Informed consent is one of the fundamental rules of medical ethics. As a patient, you have the right to control what healthcare procedures you undergo, but most laypeople lack in-depth medical knowledge, so your rights are protected by informed consent, meaning that you cannot fully consent to a procedure or treatment until you know enough about it to make an informed decision.
The informed consent law requires a doctor to explain the benefits and risks associated with a medical procedure and get your permission to perform it before treatment can begin. If they fail to do so, then they can face professional misconduct charges and even lose their license to practice medicine.
Last May, the New York state Senate passed a bill that strengthened the informed consent requirement for all healthcare examinations and procedures, including those carried out as part of a medical training or education program. It had already passed the Assembly in March and the Senate approval sent it directly to the governor’s desk.
Why was the bill proposed?
Issues have arisen in the past because unconscious patients cannot provide permission for additional procedures or examinations after treatment begins. The new bill will require patients to provide written consent for any unrelated and additional procedures that the doctor may deem necessary after anesthesia has been administered. Examples include intimate examinations like rectal, prostate, or pelvic exams.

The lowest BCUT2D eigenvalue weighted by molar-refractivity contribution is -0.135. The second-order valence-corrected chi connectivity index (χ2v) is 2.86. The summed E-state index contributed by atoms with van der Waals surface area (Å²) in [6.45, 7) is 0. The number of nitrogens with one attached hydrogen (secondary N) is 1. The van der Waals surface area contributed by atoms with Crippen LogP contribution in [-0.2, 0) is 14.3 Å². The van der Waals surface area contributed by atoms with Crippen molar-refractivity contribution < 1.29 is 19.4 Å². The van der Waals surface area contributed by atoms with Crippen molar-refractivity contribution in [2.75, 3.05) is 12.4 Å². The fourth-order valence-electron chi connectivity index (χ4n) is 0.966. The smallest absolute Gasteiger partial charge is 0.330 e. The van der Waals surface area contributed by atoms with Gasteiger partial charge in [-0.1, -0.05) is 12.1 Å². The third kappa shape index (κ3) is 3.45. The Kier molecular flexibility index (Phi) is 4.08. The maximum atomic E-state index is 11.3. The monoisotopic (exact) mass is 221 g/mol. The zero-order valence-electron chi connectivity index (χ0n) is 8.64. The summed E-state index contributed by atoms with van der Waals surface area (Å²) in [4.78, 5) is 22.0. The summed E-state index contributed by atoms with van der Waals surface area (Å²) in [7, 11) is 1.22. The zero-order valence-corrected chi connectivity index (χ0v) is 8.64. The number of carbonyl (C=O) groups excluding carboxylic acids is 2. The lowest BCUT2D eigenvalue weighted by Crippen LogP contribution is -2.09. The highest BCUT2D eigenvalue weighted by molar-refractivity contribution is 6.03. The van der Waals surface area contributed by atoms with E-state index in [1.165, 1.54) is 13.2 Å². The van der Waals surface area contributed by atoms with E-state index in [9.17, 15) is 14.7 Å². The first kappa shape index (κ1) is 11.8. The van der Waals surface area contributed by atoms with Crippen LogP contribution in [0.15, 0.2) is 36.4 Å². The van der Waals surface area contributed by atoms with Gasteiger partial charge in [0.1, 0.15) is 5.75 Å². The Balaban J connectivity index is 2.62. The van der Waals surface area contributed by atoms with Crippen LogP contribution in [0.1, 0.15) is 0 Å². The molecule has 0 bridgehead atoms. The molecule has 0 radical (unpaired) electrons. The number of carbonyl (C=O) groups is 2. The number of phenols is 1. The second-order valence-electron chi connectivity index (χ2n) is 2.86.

Are there exceptions?
The bill provides for exceptions to the informed consent rule. These exceptions, which are already in place, apply in cases when the patient is in a coma, mentally incompetent, or experiencing a medical crisis that makes it impossible for them to provide consent.
Consent is critical
It is the doctor’s responsibility to ensure that patients are fully informed about the medical care they receive—both the good and the bad. This is what makes informed consent violations a form of medical malpractice.
If the bill is passed, then any New York doctor can be held responsible if they perform any invasive tests or exams while you are unconscious and cannot give permission. Depending on the circumstances, you could have a medical malpractice claim against the physician.
It is also important to note that even when you sign an informed consent document, you do not surrender your right to be provided with a proper standard of care. You are entitled to protection from medical negligence, and if a doctor makes a mistake that changes your life for the worse, you are entitled to an appropriate amount of compensation. A New York personal injury attorney who handles malpractice claims can determine what legal remedies are available and help you pursue whatever compensation you may be entitled to. Jayson Lutzky is a Bronx medical malpractice and accident lawyer. He has helped injured clients recover money to help them with medical bills, lost wages and pain and suffering. Mr. Lutzky offers free in-person individual consultations. To learn more, call 718-329-9500.